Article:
With the first half of the series over I'm left feeling a little perplexed by Buso Renkin. It wasn't the most outwardly original show I have ever seen and it felt like it lacked focus from time to time. With that being said it was packed with action and an appropriate amount of humor. It's not quite as good as Rurouni Kenshin but it's entertaining just the same. Consider this first boxed set worth checking out if you're in the market for something new and once again I applaud VIZ's treatment of the series.

The DVD:

Video:

Originally broadcast in 2006 Buso Renkin hits DVD with an anamorphic widescreen transfer. VIZ did a wonderful job of bringing this show to the states and the technical quality of this release equals some of their best work. With only brief glimpses of aliasing and grain to be found, each episode receives a fine compression rate and an appropriate amount of attention.

One thing about this series that I didn't mention before was the artistic design. Coming from the mind of Nobuhiro Watsuki there are some truly outlandish characters to be found and some striking design elements. This coupled with some decent animation makes for a nice looking show all around.

Audio:

Buso Renkin comes with 2.0 stereo dubs for both English and Japanese. Technically speaking the quality for each is roughly the same and about what you'd expect a stereo presentation to sound like. The audio has a decent presence on the soundstage but it certainly isn't immersive and there is only some slight separation among the front channels. What's here is decent but underwhelming just the same. As far as the dub quality is concerned both the English and Japanese casts do well though I fell that the Japanese one takes the prize here. That may just be a matter of personal preference but there's no denying a certain element of cheese in the English dub.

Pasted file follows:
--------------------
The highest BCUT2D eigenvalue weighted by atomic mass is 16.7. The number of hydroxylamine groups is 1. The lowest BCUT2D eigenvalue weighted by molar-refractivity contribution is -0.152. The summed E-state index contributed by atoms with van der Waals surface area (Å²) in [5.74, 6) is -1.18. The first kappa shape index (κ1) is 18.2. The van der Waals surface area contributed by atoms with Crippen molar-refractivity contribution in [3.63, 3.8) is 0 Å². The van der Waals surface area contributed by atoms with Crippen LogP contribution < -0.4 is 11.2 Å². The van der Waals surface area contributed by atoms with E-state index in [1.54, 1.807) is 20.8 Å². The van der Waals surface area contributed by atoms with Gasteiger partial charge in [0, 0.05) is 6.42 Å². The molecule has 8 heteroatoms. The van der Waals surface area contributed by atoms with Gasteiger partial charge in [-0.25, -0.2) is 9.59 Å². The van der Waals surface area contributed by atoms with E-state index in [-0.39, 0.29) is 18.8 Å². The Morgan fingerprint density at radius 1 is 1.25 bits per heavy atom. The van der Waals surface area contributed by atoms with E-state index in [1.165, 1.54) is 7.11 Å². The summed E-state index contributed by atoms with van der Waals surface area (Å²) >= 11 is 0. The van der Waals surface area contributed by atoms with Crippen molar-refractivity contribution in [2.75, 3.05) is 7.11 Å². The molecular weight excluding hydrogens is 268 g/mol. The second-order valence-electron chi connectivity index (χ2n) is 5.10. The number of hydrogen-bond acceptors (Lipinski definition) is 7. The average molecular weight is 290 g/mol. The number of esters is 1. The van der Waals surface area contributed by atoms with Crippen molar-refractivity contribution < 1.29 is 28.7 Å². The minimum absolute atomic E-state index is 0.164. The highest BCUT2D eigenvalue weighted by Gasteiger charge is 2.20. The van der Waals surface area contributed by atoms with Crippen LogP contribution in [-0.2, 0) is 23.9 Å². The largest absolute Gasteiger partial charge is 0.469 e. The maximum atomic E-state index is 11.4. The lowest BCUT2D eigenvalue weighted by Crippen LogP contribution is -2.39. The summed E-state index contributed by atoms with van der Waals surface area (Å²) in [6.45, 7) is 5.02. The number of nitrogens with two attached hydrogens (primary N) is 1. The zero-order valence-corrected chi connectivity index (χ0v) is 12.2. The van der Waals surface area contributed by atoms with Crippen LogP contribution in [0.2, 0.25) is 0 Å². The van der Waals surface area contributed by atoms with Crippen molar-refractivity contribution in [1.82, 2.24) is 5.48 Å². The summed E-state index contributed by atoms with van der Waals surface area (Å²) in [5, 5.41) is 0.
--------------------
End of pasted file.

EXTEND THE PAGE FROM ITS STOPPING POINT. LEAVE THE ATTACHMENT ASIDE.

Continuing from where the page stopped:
Extras:

Surprisingly there is a decent spread of bonus content on this release. The first disc offers an audio commentary for the first episode with the English voice actors for Kazuki and Tokiko. The second brings a commentary for the sixth episode to the table with some more voice actors and the third rounds things out with some of the production team talking about translating the show. Each of these three commentaries offers something different and the experience of watching them is definitely diverse. They go in order from retrospective to goofy to informative in case you were wondering.

Probably the most interesting feature on this release is the Behind the Scenes bit which comes in at just under 25 minutes. Rather than take a look at the Japanese production of things we get a glimpse at the cast that put together the English version. Full of interviews and comments from the voice actors and producers there's actually more information about the show here than you would think. The cast seems like they had a lot of fun with their roles and if you appreciated the English dub you'll definitely want to check out this feature.

Final Thoughts:

I really like the way VIZ decided to release Buso Renkin. The three disc package with thirteen episodes, three commentaries, and a behind the scenes featurette goes a long way to making this a nice set. The show itself isn't quite the breakout success I thought it was going to be. Some of the pacing is off and the series can be a tad too silly for its own good at times. With that being said this is a promising anime that has some interesting characters and fine action. If you're looking for a new series in this dry market definitely give this one a spin. Recommended


Check out more of my reviews here. Head on over to my anime blog as well for random musings and reviews of anime, manga, and stuff from Japan!